This paper tried to reveal the effect of weight initialization methods on spatial learning. To test it, identity matrix, zero matrix, and random matrix were used for experiment. Under -greedy policy, the SR agent and SF agents show similar performance in 1D maze except for the SF agent initiated with random weight matrix: it showed superior performance compared to the other three agents. In results section, we will compare and analyze changes of the SR matrix during the learning process and discuss its neurobiological significance.

2 Backgrounds and Methods

2.1 Reinforcement learning

We assume that an RL agent interacts with the environment through Markov decision processes (MDPs, [Puterman, 2014]) in this paper. An MDP is a tuple consisting of the following elements. The sets and are the state (e.g., spatial locations) and action spaces. The function

gives the probability distribution for the next-state according to taken action

in state . The function specify the immediate reward received in the state which can be expressed in . The discount factor is the weight that makes the reward smaller in the distant future.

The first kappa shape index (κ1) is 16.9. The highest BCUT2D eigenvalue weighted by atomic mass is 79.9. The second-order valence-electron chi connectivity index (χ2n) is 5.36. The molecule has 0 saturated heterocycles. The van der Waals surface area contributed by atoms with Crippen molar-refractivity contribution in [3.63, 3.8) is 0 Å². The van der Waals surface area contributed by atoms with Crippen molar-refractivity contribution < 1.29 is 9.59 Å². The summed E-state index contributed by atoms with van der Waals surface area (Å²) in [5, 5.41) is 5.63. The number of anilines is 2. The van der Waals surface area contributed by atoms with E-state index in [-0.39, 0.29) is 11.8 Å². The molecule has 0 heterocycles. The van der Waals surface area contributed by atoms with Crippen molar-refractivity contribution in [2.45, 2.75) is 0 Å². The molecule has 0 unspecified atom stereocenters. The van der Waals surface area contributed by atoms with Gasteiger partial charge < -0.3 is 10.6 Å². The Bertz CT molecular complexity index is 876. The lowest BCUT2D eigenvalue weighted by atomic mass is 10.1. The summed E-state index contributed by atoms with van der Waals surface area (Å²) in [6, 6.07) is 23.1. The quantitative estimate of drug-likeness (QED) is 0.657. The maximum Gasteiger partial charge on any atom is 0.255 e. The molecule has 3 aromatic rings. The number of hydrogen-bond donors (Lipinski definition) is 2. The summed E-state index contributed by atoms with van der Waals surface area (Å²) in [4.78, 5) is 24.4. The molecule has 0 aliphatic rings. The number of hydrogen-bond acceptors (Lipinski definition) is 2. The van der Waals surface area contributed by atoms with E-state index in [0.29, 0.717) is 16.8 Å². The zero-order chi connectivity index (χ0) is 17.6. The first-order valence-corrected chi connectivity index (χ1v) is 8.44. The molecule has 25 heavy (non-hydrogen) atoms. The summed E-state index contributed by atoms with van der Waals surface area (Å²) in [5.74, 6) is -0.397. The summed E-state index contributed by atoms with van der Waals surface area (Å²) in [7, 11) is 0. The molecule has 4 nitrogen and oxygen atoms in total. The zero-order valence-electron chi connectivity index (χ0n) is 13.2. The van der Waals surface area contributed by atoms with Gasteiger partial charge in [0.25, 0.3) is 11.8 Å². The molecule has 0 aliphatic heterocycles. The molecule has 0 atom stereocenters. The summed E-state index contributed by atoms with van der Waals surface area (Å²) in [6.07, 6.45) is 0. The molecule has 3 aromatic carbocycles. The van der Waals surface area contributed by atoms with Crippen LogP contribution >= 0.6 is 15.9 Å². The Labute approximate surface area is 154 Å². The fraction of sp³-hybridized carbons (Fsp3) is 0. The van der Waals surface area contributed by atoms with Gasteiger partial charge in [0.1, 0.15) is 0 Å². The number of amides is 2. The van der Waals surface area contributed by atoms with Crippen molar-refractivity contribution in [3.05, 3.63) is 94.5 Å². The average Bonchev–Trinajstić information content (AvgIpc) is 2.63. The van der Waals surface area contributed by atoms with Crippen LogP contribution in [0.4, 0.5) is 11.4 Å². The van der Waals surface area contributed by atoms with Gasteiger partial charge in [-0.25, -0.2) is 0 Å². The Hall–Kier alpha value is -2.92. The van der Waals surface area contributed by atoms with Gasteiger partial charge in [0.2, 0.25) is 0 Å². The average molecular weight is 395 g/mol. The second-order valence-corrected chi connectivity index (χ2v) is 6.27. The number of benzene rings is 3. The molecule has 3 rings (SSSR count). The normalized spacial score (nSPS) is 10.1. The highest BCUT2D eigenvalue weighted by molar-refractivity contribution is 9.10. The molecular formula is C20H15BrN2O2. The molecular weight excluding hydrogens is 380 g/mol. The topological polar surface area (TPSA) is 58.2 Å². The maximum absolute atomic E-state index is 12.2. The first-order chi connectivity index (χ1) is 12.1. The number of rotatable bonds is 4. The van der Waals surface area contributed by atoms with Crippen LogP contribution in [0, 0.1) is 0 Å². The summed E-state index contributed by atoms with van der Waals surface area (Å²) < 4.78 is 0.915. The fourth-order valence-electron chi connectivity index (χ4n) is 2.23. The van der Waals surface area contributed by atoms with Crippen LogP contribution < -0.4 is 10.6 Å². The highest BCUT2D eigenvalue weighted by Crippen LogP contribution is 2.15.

In RL, the agent finds a policy function to maximize the overall discounted reward, which is also called the return , where . To solve this problem, we usually use the method of dynamic programming (DP), which defines and calculates the value function of a policy as


where is the expected value obtained when the agent follows the policy . After computing , also known as policy evaluation, we can improve the policy with greedy manner. The greedy policy improvement is as follows: where .